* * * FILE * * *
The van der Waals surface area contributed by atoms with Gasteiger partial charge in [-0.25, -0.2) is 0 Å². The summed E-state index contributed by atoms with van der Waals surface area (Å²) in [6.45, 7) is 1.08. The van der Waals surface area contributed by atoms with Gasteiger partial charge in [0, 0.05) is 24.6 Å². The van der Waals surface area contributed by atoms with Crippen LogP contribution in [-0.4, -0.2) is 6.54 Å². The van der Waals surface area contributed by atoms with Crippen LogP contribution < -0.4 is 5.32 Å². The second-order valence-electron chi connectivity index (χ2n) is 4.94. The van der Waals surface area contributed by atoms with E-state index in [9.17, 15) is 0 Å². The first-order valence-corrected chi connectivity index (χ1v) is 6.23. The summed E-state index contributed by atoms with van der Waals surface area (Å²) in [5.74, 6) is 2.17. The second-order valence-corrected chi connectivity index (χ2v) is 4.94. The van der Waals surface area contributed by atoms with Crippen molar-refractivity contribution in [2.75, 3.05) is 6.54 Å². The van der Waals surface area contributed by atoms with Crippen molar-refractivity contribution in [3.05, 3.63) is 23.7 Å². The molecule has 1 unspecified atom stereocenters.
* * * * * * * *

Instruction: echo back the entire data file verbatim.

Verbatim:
The van der Waals surface area contributed by atoms with Gasteiger partial charge in [-0.25, -0.2) is 0 Å². The summed E-state index contributed by atoms with van der Waals surface area (Å²) in [6.45, 7) is 1.08. The van der Waals surface area contributed by atoms with Gasteiger partial charge in [0, 0.05) is 24.6 Å². The van der Waals surface area contributed by atoms with Crippen LogP contribution in [-0.4, -0.2) is 6.54 Å². The van der Waals surface area contributed by atoms with Crippen LogP contribution < -0.4 is 5.32 Å². The second-order valence-electron chi connectivity index (χ2n) is 4.94. The van der Waals surface area contributed by atoms with E-state index in [9.17, 15) is 0 Å². The first-order valence-corrected chi connectivity index (χ1v) is 6.23. The summed E-state index contributed by atoms with van der Waals surface area (Å²) in [5.74, 6) is 2.17. The second-order valence-corrected chi connectivity index (χ2v) is 4.94. The van der Waals surface area contributed by atoms with Crippen molar-refractivity contribution in [2.75, 3.05) is 6.54 Å². The van der Waals surface area contributed by atoms with Crippen molar-refractivity contribution in [3.05, 3.63) is 23.7 Å². The molecule has 1 unspecified atom stereocenters.